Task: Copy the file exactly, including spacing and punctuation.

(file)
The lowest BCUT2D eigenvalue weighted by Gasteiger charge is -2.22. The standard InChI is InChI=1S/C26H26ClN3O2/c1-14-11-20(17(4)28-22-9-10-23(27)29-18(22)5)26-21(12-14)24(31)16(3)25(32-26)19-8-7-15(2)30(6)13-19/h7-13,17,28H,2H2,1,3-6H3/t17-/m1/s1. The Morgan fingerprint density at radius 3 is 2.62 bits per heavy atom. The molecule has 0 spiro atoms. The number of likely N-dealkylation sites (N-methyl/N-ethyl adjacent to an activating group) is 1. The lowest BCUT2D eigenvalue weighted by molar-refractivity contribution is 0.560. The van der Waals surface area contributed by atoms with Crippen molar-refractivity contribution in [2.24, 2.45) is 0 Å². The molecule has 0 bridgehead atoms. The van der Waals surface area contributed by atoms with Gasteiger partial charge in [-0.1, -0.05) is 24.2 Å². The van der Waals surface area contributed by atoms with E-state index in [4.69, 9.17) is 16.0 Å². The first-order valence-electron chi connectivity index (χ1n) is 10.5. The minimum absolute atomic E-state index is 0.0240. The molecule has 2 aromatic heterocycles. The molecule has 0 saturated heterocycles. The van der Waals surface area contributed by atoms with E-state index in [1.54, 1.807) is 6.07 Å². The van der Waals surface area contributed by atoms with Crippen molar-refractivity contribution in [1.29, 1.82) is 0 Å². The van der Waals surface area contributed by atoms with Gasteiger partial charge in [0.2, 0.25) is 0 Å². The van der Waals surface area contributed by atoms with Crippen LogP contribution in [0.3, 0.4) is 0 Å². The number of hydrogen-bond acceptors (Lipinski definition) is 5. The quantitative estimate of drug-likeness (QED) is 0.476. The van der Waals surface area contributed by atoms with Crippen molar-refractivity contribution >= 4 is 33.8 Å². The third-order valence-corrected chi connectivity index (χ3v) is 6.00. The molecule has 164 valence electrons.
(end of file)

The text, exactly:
The lowest BCUT2D eigenvalue weighted by Gasteiger charge is -2.22. The standard InChI is InChI=1S/C26H26ClN3O2/c1-14-11-20(17(4)28-22-9-10-23(27)29-18(22)5)26-21(12-14)24(31)16(3)25(32-26)19-8-7-15(2)30(6)13-19/h7-13,17,28H,2H2,1,3-6H3/t17-/m1/s1. The Morgan fingerprint density at radius 3 is 2.62 bits per heavy atom. The molecule has 0 spiro atoms. The number of likely N-dealkylation sites (N-methyl/N-ethyl adjacent to an activating group) is 1. The lowest BCUT2D eigenvalue weighted by molar-refractivity contribution is 0.560. The van der Waals surface area contributed by atoms with Crippen molar-refractivity contribution in [2.24, 2.45) is 0 Å². The molecule has 0 bridgehead atoms. The van der Waals surface area contributed by atoms with Gasteiger partial charge in [-0.1, -0.05) is 24.2 Å². The van der Waals surface area contributed by atoms with E-state index in [4.69, 9.17) is 16.0 Å². The first-order valence-electron chi connectivity index (χ1n) is 10.5. The minimum absolute atomic E-state index is 0.0240. The molecule has 2 aromatic heterocycles. The molecule has 0 saturated heterocycles. The van der Waals surface area contributed by atoms with E-state index in [1.54, 1.807) is 6.07 Å². The van der Waals surface area contributed by atoms with Crippen molar-refractivity contribution in [1.29, 1.82) is 0 Å². The van der Waals surface area contributed by atoms with Gasteiger partial charge in [0.2, 0.25) is 0 Å². The van der Waals surface area contributed by atoms with Crippen LogP contribution in [0.3, 0.4) is 0 Å². The number of hydrogen-bond acceptors (Lipinski definition) is 5. The quantitative estimate of drug-likeness (QED) is 0.476. The van der Waals surface area contributed by atoms with Crippen molar-refractivity contribution >= 4 is 33.8 Å². The third-order valence-corrected chi connectivity index (χ3v) is 6.00. The molecule has 164 valence electrons.